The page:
Chafariz do Carmo Lisbon

Chafariz do Carmo, Lisbon

The Chafariz do Carmo (Carmo Fountain) stands in Largo do Carmo, outside the ruined Convento do Carmo in Santa Maria Maior, central Lisbon.

The Chafariz do Carmo, Lisbon
Chafariz do Carmo


The fountain was built in 1771 to distribute water from the Águas Livres Aqueduct via an underground tunnel - the Galeria do Loreto.

Also in the square is the Palácio dos Condes de Valadares and the GNR Museum (Museu da Guarda Nacional Republicana).

During the 1974 Carnation Revolution, Marcello Caetano, who had succeeded Salazar as Prime Minister, sought refuge in the Carmo barracks. The building was surrounded by members of the Movimento das Forças Armadas (Armed Forces Movement or MFA) including Salgueiro Maia, who persuaded Caetano and his followers to surrender to General Spinola, the leader of the MFA.

Palácio dos Condes de Valadares
Palácio dos Condes de Valadares

The Palácio dos Condes de Valadares stands on the site where the first Portuguese university was founded during the reign of D. Dinis, before being transferred to Coimbra. Often used as a school, the building is presently vacant.

The square is one of the most pleasant in the city lined with jacaranda trees and pavement cafes ideal for a relaxing cup of coffee or glass of wine.

The Chafariz do Carmo dates from 1771.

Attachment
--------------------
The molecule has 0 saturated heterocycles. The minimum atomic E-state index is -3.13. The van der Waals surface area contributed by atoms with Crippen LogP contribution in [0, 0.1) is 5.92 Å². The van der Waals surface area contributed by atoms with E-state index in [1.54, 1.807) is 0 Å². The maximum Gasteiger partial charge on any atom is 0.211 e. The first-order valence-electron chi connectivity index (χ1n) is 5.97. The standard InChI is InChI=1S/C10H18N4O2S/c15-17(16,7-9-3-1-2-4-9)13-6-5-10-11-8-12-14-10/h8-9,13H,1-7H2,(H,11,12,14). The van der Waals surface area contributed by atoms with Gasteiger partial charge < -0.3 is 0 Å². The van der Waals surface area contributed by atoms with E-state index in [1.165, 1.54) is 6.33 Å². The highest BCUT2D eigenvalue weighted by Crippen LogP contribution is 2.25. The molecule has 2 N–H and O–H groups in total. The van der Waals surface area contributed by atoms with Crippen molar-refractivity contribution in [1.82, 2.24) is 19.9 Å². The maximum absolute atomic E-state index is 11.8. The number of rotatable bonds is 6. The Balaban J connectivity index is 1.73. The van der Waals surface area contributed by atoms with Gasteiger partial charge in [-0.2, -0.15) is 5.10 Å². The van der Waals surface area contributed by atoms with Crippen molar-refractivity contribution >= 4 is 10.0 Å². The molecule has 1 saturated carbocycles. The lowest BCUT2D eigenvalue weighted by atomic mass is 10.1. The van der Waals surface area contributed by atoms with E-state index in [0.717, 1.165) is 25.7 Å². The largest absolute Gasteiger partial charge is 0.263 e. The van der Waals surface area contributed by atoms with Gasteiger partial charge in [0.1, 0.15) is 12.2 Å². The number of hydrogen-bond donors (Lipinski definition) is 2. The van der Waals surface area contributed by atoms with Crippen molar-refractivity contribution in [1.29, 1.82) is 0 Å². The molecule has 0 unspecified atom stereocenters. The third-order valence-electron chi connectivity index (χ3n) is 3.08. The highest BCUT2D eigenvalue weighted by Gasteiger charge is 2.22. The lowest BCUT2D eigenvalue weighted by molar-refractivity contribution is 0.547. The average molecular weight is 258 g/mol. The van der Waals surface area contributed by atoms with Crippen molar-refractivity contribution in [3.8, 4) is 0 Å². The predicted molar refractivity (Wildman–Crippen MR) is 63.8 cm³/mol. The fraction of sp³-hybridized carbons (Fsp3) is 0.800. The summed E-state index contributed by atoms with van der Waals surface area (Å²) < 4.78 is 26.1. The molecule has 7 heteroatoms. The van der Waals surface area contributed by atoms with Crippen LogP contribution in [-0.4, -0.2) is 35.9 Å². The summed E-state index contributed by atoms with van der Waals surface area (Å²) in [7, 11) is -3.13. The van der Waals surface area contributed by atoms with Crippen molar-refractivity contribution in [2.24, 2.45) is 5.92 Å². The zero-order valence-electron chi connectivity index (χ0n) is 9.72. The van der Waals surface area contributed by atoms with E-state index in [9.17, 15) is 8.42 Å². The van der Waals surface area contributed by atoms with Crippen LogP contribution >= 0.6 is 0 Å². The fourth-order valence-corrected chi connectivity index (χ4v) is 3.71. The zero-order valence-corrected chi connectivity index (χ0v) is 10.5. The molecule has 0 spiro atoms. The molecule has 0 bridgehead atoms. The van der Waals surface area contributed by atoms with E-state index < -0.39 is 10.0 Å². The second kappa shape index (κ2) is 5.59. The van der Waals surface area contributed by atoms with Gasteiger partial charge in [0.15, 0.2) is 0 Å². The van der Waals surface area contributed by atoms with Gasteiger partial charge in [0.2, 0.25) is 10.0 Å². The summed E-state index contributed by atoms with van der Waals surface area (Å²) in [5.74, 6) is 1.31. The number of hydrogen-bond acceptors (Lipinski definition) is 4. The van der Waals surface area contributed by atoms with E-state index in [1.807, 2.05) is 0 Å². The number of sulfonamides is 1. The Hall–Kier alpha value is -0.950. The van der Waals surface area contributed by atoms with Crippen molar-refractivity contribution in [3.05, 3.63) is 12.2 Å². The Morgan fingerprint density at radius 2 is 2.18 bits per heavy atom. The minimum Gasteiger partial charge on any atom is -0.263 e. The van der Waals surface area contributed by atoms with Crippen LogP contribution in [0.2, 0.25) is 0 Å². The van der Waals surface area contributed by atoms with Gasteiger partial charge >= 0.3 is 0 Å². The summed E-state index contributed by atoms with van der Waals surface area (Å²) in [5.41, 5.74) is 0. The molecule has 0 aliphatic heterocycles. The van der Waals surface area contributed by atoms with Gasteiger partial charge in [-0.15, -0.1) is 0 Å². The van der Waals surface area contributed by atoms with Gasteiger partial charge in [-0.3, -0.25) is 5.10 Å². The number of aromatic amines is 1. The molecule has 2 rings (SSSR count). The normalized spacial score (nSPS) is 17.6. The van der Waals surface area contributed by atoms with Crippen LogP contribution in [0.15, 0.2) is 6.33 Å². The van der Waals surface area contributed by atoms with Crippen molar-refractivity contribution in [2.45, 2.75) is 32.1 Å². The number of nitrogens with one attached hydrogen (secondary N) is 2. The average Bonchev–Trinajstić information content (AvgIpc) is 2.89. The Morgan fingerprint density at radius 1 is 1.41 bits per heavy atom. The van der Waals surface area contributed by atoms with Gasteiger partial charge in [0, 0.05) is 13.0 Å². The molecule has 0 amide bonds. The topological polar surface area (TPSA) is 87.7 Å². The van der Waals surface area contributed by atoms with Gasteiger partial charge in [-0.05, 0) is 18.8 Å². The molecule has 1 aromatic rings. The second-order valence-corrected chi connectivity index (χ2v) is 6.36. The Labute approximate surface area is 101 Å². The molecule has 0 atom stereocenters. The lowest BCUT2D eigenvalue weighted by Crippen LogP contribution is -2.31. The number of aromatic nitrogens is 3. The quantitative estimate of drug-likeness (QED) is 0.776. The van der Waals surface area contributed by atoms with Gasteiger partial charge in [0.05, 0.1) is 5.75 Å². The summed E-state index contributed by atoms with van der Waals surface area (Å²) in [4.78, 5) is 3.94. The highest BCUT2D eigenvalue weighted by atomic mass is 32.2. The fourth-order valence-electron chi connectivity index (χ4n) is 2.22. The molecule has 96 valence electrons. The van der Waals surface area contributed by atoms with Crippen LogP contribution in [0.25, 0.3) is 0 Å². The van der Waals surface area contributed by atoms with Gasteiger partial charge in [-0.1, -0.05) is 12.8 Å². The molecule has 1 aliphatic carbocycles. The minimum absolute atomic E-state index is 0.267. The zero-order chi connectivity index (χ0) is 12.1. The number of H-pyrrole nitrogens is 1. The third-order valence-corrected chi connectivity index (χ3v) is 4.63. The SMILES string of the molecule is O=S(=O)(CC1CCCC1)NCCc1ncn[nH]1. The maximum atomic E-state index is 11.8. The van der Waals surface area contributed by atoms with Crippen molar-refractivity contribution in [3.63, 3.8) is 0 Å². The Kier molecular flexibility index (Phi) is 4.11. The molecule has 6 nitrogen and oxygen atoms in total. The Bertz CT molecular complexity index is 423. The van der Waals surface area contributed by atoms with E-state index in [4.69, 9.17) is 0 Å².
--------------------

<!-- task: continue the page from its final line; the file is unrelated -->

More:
The Chafariz do Carmo fountain dates from 1771

Access - Getting There

Visitors can reach the square on the Santa Justa Elevator, which connects Largo do Carmo to Baixa Pombalina, close to both Rossio Station and Restauradores Station.

The fountain is opposite the Convento do Carmo.
The fountain is opposite the Convento do Carmo

Lisbon Related

Sociedade de Geografia de Lisboa

Bairro Alto Map

© Portugal

Vintage Port

Vintage Port

Vintage port refers to port wine made from the grapes of a single, exceptional year. It then spends no more than two years or two and a half years in a barrel or stainless steel cask before being bottled. Wines age much more slowly in a bottle than a barrel. Vintage ports require between 10 to 40 years of aging in the bottle.

Late Bottled Vintage Port
Late Bottled Vintage Port

Vintage ports are often bottled with their grape lees and thus should usually be settled and decanted before drunk.

Single quinta vintage ports are vintage ports made from a single quinta rather than from several wine estates.

Vintage ports make up about 2-3% of the port market and vintages are only usually declared around 3 times a decade on average to guarantee their high price and standing. Vintage port years include 1945, 1963, 1975, 1977, 1980, 1994, 1997, 2000, 2003 and 2007.

The IVDP - Instituto dos Vinhos do Douro e Porto - is the final arbiter as to whether a wine can be declared vintage or not.

All the major wine lodges such as Broadbent, Cockburn, Croft, Dow, Gould Campbell, Graham, Osborne, Offley, Sandeman, Taylor, and Warre in Vila Nova de Gaia across the River Douro from Ribeira in Porto produce vintage port.

Late Bottled Vintages

Late Bottled Vintage Ports (LBVs) are produced from grapes from a single year. However, they spend more than 2 years in the barrel or cask, typically 4-6 years and are ready to drink once bottled, though continue to age in the bottle for a few more years.

Taylor's Port.
Taylor's Late Bottled vintage 2013

More on Port & Porto

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Sandeman Cellars

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Taylor's 300 year old cellars
Taylor's 300-year-old cellars © Taylor's